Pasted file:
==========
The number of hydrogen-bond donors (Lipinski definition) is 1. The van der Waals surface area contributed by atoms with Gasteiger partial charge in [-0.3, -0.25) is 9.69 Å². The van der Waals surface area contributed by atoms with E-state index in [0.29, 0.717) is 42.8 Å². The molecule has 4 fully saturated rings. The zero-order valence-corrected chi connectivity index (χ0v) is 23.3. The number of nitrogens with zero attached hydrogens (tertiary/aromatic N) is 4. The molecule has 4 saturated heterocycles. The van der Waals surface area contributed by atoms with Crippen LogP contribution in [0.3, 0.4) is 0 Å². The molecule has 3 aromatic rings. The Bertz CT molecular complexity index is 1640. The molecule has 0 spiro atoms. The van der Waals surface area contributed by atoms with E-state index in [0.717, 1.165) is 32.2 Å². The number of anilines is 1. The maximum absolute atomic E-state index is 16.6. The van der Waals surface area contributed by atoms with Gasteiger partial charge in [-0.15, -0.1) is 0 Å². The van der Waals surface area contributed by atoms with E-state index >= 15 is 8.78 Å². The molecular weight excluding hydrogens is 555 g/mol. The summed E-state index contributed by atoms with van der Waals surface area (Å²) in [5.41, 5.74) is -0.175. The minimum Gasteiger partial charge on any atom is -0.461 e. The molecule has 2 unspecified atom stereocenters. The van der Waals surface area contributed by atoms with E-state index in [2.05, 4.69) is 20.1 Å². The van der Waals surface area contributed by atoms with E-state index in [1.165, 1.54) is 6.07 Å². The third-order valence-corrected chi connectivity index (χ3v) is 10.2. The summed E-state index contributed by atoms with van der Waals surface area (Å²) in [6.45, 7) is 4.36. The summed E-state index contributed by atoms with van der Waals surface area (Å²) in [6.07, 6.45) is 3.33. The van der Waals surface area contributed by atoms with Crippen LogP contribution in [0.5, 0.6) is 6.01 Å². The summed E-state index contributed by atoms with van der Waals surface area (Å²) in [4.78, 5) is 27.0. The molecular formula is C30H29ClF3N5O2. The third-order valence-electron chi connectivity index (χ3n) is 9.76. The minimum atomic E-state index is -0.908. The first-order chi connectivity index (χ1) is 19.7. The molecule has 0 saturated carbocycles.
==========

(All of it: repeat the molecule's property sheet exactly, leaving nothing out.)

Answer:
The number of hydrogen-bond donors (Lipinski definition) is 1. The van der Waals surface area contributed by atoms with Gasteiger partial charge in [-0.3, -0.25) is 9.69 Å². The van der Waals surface area contributed by atoms with E-state index in [0.29, 0.717) is 42.8 Å². The molecule has 4 fully saturated rings. The zero-order valence-corrected chi connectivity index (χ0v) is 23.3. The number of nitrogens with zero attached hydrogens (tertiary/aromatic N) is 4. The molecule has 4 saturated heterocycles. The van der Waals surface area contributed by atoms with Crippen LogP contribution in [0.3, 0.4) is 0 Å². The molecule has 3 aromatic rings. The Bertz CT molecular complexity index is 1640. The molecule has 0 spiro atoms. The van der Waals surface area contributed by atoms with E-state index in [0.717, 1.165) is 32.2 Å². The number of anilines is 1. The maximum absolute atomic E-state index is 16.6. The van der Waals surface area contributed by atoms with Gasteiger partial charge in [-0.15, -0.1) is 0 Å². The van der Waals surface area contributed by atoms with E-state index >= 15 is 8.78 Å². The molecular weight excluding hydrogens is 555 g/mol. The summed E-state index contributed by atoms with van der Waals surface area (Å²) in [5.41, 5.74) is -0.175. The minimum Gasteiger partial charge on any atom is -0.461 e. The molecule has 2 unspecified atom stereocenters. The van der Waals surface area contributed by atoms with E-state index in [2.05, 4.69) is 20.1 Å². The van der Waals surface area contributed by atoms with E-state index in [1.165, 1.54) is 6.07 Å². The third-order valence-corrected chi connectivity index (χ3v) is 10.2. The summed E-state index contributed by atoms with van der Waals surface area (Å²) in [6.45, 7) is 4.36. The summed E-state index contributed by atoms with van der Waals surface area (Å²) in [6.07, 6.45) is 3.33. The van der Waals surface area contributed by atoms with Crippen LogP contribution in [0.5, 0.6) is 6.01 Å². The summed E-state index contributed by atoms with van der Waals surface area (Å²) in [4.78, 5) is 27.0. The molecular formula is C30H29ClF3N5O2. The third-order valence-electron chi connectivity index (χ3n) is 9.76. The minimum atomic E-state index is -0.908. The first-order chi connectivity index (χ1) is 19.7. The molecule has 0 saturated carbocycles.